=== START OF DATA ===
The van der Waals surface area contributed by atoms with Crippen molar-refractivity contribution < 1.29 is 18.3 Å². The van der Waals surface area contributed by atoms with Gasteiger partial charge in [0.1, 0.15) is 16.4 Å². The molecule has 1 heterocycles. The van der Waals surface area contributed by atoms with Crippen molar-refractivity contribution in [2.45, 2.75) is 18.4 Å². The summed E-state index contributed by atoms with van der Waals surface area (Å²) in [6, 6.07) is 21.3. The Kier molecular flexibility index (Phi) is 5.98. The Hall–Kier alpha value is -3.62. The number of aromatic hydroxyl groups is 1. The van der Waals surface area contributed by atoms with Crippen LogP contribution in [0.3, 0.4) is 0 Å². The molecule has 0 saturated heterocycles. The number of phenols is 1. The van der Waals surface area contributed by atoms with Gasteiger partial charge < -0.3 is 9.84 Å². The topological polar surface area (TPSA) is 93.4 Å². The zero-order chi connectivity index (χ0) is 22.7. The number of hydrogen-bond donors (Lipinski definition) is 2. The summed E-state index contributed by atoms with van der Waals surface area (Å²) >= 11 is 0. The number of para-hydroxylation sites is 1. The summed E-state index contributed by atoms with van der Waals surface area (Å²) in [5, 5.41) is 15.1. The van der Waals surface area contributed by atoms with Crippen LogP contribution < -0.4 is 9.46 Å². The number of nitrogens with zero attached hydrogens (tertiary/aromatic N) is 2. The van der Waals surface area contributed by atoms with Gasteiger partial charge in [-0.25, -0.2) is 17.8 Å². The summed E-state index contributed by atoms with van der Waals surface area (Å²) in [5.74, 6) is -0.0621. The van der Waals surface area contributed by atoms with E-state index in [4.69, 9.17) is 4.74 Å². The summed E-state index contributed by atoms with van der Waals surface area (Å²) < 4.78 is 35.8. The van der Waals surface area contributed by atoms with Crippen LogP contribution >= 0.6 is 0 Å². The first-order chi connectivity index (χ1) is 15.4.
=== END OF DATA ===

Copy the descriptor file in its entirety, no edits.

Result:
The van der Waals surface area contributed by atoms with Crippen molar-refractivity contribution < 1.29 is 18.3 Å². The van der Waals surface area contributed by atoms with Gasteiger partial charge in [0.1, 0.15) is 16.4 Å². The molecule has 1 heterocycles. The van der Waals surface area contributed by atoms with Crippen molar-refractivity contribution in [2.45, 2.75) is 18.4 Å². The summed E-state index contributed by atoms with van der Waals surface area (Å²) in [6, 6.07) is 21.3. The Kier molecular flexibility index (Phi) is 5.98. The Hall–Kier alpha value is -3.62. The number of aromatic hydroxyl groups is 1. The van der Waals surface area contributed by atoms with Crippen LogP contribution in [0.3, 0.4) is 0 Å². The molecule has 0 saturated heterocycles. The number of phenols is 1. The van der Waals surface area contributed by atoms with Gasteiger partial charge < -0.3 is 9.84 Å². The topological polar surface area (TPSA) is 93.4 Å². The zero-order chi connectivity index (χ0) is 22.7. The number of hydrogen-bond donors (Lipinski definition) is 2. The summed E-state index contributed by atoms with van der Waals surface area (Å²) >= 11 is 0. The number of para-hydroxylation sites is 1. The summed E-state index contributed by atoms with van der Waals surface area (Å²) in [5, 5.41) is 15.1. The van der Waals surface area contributed by atoms with Crippen LogP contribution < -0.4 is 9.46 Å². The number of nitrogens with zero attached hydrogens (tertiary/aromatic N) is 2. The van der Waals surface area contributed by atoms with Gasteiger partial charge in [-0.25, -0.2) is 17.8 Å². The summed E-state index contributed by atoms with van der Waals surface area (Å²) in [5.74, 6) is -0.0621. The van der Waals surface area contributed by atoms with E-state index in [4.69, 9.17) is 4.74 Å². The summed E-state index contributed by atoms with van der Waals surface area (Å²) < 4.78 is 35.8. The van der Waals surface area contributed by atoms with Crippen LogP contribution >= 0.6 is 0 Å². The first-order chi connectivity index (χ1) is 15.4.